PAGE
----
Restylane Contour Is a New Cheek Filler With Some Unique Distinctions
Jul 1, 2021
There’s certainly no shortage of various hyaluronic acid fillers to choose from these days, with plentiful options for each and every area of the face. But the latest one to hit the market, Restylane Contour, touts some unique and noteworthy differences.
It’s approved by the U.S. Food and Drug Administration (FDA) for cheek augmentation, a procedure having a major moment as of late—cheek filler searches increased by 218% between 2018 and 2020 (this, according to Galderma, the makers of the Restylane family of fillers). On RealSelf, dermal fillers were among the most discussed procedures by consumers and providers in 2020. “Cheeks are the cornerstone of the face, and focusing on natural contour and not just volume loss can result in a dynamic expression that amplifies their natural beauty,” says Dr. Leslie Baumann, a board-certified dermatologist in Miami and a lead investigator in the clinical trial of Restylane Contour. “Hyaluronic acid levels in the skin diminish as we age, causing the face to lose shape while increasing the likelihood that wrinkles and folds will appear.”
Dysport DREAM Study
A twice-yearly treatment schedule of Dysport® injections in the glabellar region was evaluated for subject satisfaction, efficacy, and safety to reflect real-world treatment frequencies.
High subject satisfaction was achieved with twice-yearly treatments of Dysport®with median time to onset of 2 days, long duration, and low reports of adverse events.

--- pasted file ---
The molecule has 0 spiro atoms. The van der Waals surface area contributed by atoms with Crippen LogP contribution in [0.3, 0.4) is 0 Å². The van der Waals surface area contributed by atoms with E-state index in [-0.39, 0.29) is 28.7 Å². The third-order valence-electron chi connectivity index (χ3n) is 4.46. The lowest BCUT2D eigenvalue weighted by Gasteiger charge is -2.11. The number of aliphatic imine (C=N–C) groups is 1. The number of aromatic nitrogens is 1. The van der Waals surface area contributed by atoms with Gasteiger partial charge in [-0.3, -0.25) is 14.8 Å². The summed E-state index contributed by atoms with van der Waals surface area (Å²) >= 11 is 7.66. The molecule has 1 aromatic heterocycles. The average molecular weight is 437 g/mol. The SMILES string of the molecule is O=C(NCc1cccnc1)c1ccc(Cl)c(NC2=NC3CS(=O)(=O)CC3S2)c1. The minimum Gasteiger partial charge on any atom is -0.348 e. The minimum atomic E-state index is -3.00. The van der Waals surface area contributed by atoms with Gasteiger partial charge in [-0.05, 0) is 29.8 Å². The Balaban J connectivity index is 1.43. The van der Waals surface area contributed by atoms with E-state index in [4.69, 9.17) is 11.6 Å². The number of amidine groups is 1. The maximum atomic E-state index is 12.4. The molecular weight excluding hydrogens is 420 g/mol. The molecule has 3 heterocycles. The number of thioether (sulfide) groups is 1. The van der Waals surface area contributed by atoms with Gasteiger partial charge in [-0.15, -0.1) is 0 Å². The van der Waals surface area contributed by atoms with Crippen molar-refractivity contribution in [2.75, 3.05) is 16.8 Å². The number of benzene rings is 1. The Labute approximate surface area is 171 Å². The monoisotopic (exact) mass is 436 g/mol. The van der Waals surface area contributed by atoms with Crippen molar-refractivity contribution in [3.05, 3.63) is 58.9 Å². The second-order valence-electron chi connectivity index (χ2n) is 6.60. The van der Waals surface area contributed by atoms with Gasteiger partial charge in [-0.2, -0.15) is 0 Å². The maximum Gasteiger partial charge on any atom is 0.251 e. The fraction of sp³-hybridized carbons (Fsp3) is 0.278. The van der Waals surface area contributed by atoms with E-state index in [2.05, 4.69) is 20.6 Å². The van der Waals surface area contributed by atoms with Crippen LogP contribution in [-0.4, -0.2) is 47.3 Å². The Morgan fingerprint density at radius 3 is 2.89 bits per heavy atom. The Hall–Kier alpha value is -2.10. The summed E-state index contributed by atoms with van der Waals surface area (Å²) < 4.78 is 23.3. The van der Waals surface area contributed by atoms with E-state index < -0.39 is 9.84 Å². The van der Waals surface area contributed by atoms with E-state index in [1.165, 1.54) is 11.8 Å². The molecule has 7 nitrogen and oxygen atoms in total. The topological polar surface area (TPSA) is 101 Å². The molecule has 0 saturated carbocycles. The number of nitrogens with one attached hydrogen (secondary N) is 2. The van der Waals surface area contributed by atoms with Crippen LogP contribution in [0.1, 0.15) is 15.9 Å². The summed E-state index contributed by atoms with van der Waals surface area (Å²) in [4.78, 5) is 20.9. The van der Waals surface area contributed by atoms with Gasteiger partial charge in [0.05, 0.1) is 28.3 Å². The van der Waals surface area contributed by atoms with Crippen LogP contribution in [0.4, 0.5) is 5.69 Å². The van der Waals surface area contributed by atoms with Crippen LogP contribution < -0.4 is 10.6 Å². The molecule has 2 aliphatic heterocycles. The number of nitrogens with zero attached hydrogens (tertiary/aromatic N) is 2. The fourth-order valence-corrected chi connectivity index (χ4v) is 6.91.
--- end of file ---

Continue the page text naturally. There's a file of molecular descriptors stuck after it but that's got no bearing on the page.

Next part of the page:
Facial expressions affect photo comparability
Researchers report in a new study that 16 facial expressions and head positions significantly impact malar and jowl volumes, with smiling and frowning having the biggest effects. Facial volume changes from expressions can look like results seen from aesthetic facial rejuvenation procedures.
New Dysport injection technique
Researchers using a new technique for injecting abobotulinumtoxinA (Dysport, Galderma) to treat glabellar lines found it might be more likely to result in patient satisfaction than the conventional approach, according to a study published in the February 2019 Journal of Cosmetic Dermatology.
Aesthetics Complications Guidelines
Aesthetics Complications Author Group
The ACE Group developed a series of evidence-based, peer-reviewed guidelines that cover complications that can occur in nonsurgical aesthetic practices. The objective of this series is to help dermatologists and other physicians performing aesthetic procedures identify and manage these potential complications. Each guideline was produced after a vast literature review by leading experts in the United Kingdom. We hope these guidelines help raise treatment standards within the medical community and ensure early diagnosis and appropriate management of complications, ultimately improving outcomes for our patients.
The efficacy and complications of a new technique of Abobotulinum-toxin A (Dysport) injection in patients with glabellar lines
Esmat Karbassi MD, Nouzar Nakhaee MD, Maryam Zamanian PhD
Botulinum toxin has many applications in medicine. In dermatology, it is most frequently used for the treatment of frown lines approved by US food and drug administration.1,2 This neurotoxin protein acts at the neuromuscular junction by inhibiting the release of acetylcholine into the nerve endings, which causes weaken the contraction of the facial muscles and consequently result in the decrease in…
Outcomes of Polydioxanone Knotless Thread Lifting for Facial Rejuvenation
Dong Hye Suh, MD, PhD, Hee Won Jang, MD, Sang Jun Lee, MD, PhD, Won Seok Lee, MD, and Hwa Jung Ryu, MD, PhD